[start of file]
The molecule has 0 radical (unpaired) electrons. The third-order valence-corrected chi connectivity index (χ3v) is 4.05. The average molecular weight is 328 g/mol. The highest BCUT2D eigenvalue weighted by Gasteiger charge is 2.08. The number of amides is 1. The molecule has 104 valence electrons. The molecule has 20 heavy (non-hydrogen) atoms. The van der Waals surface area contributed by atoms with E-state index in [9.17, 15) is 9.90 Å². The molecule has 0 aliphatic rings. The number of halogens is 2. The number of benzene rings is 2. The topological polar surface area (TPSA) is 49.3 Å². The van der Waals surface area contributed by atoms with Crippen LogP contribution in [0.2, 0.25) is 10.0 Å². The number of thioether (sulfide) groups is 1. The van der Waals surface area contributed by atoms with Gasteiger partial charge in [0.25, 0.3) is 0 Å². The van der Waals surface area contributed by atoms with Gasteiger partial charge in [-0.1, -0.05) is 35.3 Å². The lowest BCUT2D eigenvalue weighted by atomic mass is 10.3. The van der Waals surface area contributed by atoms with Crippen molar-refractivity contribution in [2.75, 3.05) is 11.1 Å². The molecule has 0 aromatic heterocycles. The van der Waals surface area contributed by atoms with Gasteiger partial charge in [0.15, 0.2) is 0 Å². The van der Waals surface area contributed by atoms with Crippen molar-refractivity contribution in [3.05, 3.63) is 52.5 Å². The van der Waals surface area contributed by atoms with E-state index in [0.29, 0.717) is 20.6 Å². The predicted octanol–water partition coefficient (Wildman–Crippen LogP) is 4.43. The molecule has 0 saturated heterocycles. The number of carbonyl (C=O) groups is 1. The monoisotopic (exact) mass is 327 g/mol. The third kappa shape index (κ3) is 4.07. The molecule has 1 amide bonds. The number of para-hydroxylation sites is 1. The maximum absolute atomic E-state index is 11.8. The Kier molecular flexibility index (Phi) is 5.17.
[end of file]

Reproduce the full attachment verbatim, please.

The molecule has 0 radical (unpaired) electrons. The third-order valence-corrected chi connectivity index (χ3v) is 4.05. The average molecular weight is 328 g/mol. The highest BCUT2D eigenvalue weighted by Gasteiger charge is 2.08. The number of amides is 1. The molecule has 104 valence electrons. The molecule has 20 heavy (non-hydrogen) atoms. The van der Waals surface area contributed by atoms with E-state index in [9.17, 15) is 9.90 Å². The molecule has 0 aliphatic rings. The number of halogens is 2. The number of benzene rings is 2. The topological polar surface area (TPSA) is 49.3 Å². The van der Waals surface area contributed by atoms with Crippen LogP contribution in [0.2, 0.25) is 10.0 Å². The number of thioether (sulfide) groups is 1. The van der Waals surface area contributed by atoms with Gasteiger partial charge in [0.25, 0.3) is 0 Å². The van der Waals surface area contributed by atoms with Gasteiger partial charge in [-0.1, -0.05) is 35.3 Å². The lowest BCUT2D eigenvalue weighted by atomic mass is 10.3. The van der Waals surface area contributed by atoms with Crippen molar-refractivity contribution in [2.75, 3.05) is 11.1 Å². The molecule has 0 aromatic heterocycles. The van der Waals surface area contributed by atoms with Gasteiger partial charge in [0.15, 0.2) is 0 Å². The van der Waals surface area contributed by atoms with Crippen molar-refractivity contribution in [3.05, 3.63) is 52.5 Å². The van der Waals surface area contributed by atoms with E-state index in [0.29, 0.717) is 20.6 Å². The predicted octanol–water partition coefficient (Wildman–Crippen LogP) is 4.43. The molecule has 0 saturated heterocycles. The number of carbonyl (C=O) groups is 1. The monoisotopic (exact) mass is 327 g/mol. The third kappa shape index (κ3) is 4.07. The molecule has 1 amide bonds. The number of para-hydroxylation sites is 1. The maximum absolute atomic E-state index is 11.8. The Kier molecular flexibility index (Phi) is 5.17.